In addition to the pom pom keychain that Webster had identified, TK Maxx was also retailing a “faux” fur-trimmed jacket for $160 that was actually fox fur. TK Maxx stood by their brand statement that they had banned authentic fur in 2003.

“TK Maxx has a longstanding ‘no fur’ policy and both our buyers and vendors understand that we do not knowingly purchase items containing fur,” a TK Maxx representative said. “With regard to the jacket, we intended to buy the ‘faux fur’ version of this item and very much regret what appears to be an error on our part.”

TK Maxx also took down the two identified items from their website.

A pair of mislabeled faux fur children’s slippers aptly named “Little Fox” on Amazon Marketplace were found to actually include remnants of real fur. Amazon apologized for the product, stating to Sky News that “all Marketplace sellers must follow our selling guidelines and those who don’t will be subject to action including potential removal of their account.”

Trendy brand Miss Bardo was found to be selling a beanie for $11 that was made of fox fur. The brand issued an apology statement to its customers:

“Upon being told the findings the entire team was shocked to find that the style we had been told was ‘faux fur’ actually turned out to be 100% real fur! Here at MISSBARDO, we have an anti-fur policy and we feel appalled that we have been misled by an overseas manufacturer into buying a hat that is not faux fur.”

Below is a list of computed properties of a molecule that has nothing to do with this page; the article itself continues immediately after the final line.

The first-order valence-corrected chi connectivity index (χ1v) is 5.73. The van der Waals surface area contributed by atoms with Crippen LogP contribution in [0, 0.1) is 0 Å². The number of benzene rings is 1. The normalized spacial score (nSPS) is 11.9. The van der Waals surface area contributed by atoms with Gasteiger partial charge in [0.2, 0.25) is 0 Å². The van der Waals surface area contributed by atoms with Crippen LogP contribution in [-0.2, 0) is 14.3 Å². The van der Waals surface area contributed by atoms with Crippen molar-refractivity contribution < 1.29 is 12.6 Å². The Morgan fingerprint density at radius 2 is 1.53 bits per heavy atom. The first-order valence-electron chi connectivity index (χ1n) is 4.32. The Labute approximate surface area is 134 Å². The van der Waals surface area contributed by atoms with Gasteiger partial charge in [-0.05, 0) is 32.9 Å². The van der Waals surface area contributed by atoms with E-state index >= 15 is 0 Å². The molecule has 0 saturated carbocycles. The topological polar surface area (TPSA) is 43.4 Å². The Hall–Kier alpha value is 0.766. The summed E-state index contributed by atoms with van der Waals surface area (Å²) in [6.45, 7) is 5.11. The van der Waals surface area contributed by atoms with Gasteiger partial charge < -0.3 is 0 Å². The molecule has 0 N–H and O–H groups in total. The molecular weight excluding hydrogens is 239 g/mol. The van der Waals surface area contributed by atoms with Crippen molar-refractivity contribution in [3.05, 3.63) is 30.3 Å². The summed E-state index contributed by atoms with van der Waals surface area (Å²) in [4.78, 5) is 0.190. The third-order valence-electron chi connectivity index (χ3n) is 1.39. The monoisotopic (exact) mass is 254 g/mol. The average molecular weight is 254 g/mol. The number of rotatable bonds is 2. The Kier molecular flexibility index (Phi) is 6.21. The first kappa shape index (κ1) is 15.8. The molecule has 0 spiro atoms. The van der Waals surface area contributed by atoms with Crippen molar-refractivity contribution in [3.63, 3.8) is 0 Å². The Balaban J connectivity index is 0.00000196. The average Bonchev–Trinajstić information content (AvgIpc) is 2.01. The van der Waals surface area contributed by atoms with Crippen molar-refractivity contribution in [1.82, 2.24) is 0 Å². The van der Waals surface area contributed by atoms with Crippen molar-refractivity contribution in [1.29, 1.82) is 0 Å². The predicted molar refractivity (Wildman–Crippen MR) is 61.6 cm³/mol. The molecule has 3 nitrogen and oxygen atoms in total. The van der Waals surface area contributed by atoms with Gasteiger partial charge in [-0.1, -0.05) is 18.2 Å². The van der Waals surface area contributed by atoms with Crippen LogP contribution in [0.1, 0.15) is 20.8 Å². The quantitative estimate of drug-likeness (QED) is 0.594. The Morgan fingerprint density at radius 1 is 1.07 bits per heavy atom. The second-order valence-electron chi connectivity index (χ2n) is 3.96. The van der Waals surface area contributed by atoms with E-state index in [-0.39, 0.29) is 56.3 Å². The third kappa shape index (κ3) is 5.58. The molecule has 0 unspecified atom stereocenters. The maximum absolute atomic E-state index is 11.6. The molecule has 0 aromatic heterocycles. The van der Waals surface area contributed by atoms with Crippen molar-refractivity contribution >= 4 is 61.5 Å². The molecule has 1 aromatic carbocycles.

Miss Bardo also vowed to refund customers who had purchased the mislabeled beanie.

Previously, UK brand Missguided and American-based store Urban Outfitters were also accused of selling mislabeled “faux” fur products.

Due to low production costs, fur farms offer cheaper real fur alternatives to faux fur.

Due to this incredible amount of real fur in lieu of faux fur, the HSI is campaigning for the British government to make the UK an entirely fur-free area by extending the cat, dog, and seal fur bans to include all species.

“The amount of fake faux fur online is truly shocking,” Claire Bass, the executive director of HSI UK, said. “The combination of trusted brands, cheap prices, and items described as ‘faux’ or ‘100% acrylic,’ means many people will be justifiably horrified to discover they’ve inadvertently bought animal fur. Consumers rightly expect brands to sell what they say they’re selling, so urgent action is needed to stop this insidious creep of fur through the back door.”

In response, PETA has published guidelines for determining whether fur is faux or not. Suggestions include burning the tips of a product and check for a burnt plastic scent to confirm the fur is faux, checking the base of the fur detail for mesh or threading, and to observe the shape of the fur.

Hopefully, though, customers should not be forced to have the responsibility to determine whether or not their new purchase is as advertised. Faux fur should really be faux fur if the company says it is.

As whistleblower TK Maxx customer Webster said, “I don’t know how companies get away with this.”